5. The Grapevine can be a handy supplement to formal communication as a way to get word out quickly and powerfully.

Disadvantages of the Grapevine

  1. The Grapevine often carries incomplete information and rumor as readily as it does solid information
  2. The Grapevine is not managed communication so it can be as unreliable as the telephone game with regard to the accuracy of the message.
  3. The Grapevine can consume enough of people’s time to make them less productive in their work.
  4. The Grapevine can foment hostility against leaders.
  5. The Grapevine can hamper the goodwill of an organization if the information is false or distorted negatively.

There is a Grapevine within any organization. A good leader will take care to avoid the disadvantages of it while understanding how to benefit from it’s advantages.

Nature abhors a vacuum. In the same way, organizations abhor silence from their leaders. Understand the “5 W’s,” the “4 Directions,” the “5 Purposes,” make sure your message is true and good, and communicate, communicate, communicate. That will give you the best chance to benefit from the Grapevine.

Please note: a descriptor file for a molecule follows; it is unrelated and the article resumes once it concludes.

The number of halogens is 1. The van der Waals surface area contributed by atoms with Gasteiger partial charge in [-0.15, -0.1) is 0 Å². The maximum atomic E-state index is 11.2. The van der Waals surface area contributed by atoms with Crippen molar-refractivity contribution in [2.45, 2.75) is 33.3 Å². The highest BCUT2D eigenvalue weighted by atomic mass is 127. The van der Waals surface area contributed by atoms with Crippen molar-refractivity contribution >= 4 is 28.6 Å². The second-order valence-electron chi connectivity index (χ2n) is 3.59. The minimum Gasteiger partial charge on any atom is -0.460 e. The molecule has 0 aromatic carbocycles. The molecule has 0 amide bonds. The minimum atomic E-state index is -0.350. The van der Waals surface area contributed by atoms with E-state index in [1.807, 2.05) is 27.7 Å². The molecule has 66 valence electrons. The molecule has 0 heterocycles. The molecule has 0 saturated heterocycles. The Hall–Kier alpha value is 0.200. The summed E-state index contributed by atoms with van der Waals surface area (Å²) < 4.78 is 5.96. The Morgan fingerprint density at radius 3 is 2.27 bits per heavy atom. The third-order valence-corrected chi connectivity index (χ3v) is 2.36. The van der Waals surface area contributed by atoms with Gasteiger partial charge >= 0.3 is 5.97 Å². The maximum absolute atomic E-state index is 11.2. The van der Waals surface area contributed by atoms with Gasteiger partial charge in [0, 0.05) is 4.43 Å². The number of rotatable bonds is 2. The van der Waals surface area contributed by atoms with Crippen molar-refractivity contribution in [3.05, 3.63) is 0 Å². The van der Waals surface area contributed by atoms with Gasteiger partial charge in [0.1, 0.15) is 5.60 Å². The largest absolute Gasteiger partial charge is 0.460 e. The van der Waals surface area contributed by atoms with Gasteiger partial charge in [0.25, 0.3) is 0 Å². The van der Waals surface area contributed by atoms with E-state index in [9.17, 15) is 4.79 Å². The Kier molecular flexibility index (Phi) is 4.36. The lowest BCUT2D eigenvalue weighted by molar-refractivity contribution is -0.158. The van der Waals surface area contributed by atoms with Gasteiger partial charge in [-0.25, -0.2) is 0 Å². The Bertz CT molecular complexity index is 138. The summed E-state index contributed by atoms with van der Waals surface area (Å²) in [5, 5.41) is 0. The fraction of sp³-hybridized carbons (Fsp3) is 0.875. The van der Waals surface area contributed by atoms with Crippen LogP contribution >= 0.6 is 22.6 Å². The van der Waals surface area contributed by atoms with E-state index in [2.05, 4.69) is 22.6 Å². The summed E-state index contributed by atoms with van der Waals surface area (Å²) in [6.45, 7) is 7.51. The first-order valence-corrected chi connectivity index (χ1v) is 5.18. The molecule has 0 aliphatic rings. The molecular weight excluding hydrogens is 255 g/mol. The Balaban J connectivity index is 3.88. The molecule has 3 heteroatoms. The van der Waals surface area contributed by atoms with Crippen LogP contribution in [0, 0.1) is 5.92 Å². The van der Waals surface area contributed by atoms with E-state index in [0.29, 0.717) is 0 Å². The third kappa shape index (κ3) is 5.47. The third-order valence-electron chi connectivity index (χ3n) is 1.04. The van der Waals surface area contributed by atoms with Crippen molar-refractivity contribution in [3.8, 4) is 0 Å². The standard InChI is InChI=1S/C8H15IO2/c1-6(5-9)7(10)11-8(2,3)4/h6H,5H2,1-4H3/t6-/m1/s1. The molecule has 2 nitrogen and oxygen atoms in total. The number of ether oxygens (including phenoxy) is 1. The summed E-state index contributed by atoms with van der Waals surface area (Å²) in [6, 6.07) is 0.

The 5 Purposes of Organizational Communication

So far in this 4 part series on Organizational Communication, we’ve talked about “The 5 W’s of Organizational Communication” and “The 4 Directions of Organizational Communication.” Each of those has given us insight from a different perspective on how communication works in organizations. This week we’ll look at the subject from the perspective of the intended purpose of organizational communication. What function is it intended to serve? As Steve Martin’s character said in the movie “Planes, Trains, and Automobiles,”